A recent study done by Germany’s Bonn University has determined the most energy efficient ways of cooking. The study, done by Professor Dr. Rainer Stamminger and his assistants, was commissioned by the HEA, a German organization that supports energy efficiency. The results were presented to the Energy Efficiency in Domestic Appliances and Lighting (EEDAL) 2011 international convention in Copenhagen, Denmark, and it was sponsored by the European Commission and the Danish Ministry of Climate and Energy.
“While most people look for low energy needs when buying household appliances like refrigerators and washing machines, they hardly pay any attention to their everyday habits,” said Claudia Oberascher of the HEA. If, she said, the cooking process could be optimized at 20 minutes per day, the savings could be 147 kWh a year.
Here are additional findings from the study:
- Because of its automatic off switch, the electric boiler is the quickest and best means of heating water, beating both the pot and the microwave.
- The coffee maker with thermos pot is best for preparing the beverage and keeping it warm. It needs energy only for the boiling, while glass makers with hot plates can use three times the energy.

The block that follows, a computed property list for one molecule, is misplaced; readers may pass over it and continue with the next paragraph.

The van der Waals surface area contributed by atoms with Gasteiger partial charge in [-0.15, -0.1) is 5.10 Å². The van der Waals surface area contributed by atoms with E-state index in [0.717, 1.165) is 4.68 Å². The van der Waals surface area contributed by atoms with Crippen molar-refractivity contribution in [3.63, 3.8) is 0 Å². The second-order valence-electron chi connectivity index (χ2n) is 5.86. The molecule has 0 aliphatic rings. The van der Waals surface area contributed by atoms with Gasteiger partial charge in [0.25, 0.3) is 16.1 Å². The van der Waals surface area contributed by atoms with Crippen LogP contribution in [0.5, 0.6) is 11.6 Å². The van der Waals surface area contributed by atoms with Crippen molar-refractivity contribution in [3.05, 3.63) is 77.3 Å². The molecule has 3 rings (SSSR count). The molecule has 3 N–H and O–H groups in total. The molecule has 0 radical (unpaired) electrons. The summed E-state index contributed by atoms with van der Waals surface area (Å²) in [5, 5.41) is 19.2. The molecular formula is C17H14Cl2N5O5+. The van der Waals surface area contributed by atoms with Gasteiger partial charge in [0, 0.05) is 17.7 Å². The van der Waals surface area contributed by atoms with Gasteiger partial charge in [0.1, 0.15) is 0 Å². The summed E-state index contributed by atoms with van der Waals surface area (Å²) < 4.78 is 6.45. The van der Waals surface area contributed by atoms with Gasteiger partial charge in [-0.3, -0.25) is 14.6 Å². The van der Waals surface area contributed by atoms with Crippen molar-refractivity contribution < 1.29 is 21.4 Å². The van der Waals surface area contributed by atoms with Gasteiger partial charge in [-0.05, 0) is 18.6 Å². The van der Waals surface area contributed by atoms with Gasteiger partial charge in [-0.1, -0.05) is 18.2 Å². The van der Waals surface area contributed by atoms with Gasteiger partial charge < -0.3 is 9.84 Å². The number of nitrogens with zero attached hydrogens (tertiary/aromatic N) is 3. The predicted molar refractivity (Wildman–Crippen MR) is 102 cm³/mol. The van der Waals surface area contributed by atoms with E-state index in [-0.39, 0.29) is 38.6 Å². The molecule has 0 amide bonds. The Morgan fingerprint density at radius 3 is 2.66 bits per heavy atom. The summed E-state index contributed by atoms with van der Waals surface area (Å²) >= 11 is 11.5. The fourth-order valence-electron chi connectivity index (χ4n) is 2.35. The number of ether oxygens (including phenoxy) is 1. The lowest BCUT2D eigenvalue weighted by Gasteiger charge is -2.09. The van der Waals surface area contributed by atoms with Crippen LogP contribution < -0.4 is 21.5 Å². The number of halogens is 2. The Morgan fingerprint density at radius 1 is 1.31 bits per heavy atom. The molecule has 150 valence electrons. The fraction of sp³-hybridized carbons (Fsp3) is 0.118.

- The pot is best for foods, such as potatoes, that must be boiled for a long time, provided it is covered with a lid and contains only a small amount of water. The energy consumption can be three times as high if there is no lid and lots of water.
- An egg cooker is four times as efficient as a pot with no lid. Because of the automatic off switch, the egg doesn’t need watching and can’t be overcooked. Even if the pot method is optimized, with a lid and reduced heat after boiling begins, the cooker is still twice as efficient.
- The microwave is best for heating small portions and things that need little time to warm.
- It is most energy efficient to cook large quantities at one time.
Ted Shoemaker, an American, first went to Germany as an Army officer, then married a German woman and stayed on as a writer/editor. Now retired and based in Frankfurt, he keeps his hand in by acting as a correspondent for a number of American magazines.
Photo courtesy of Fotolia/Oliver-Marc Steffen.
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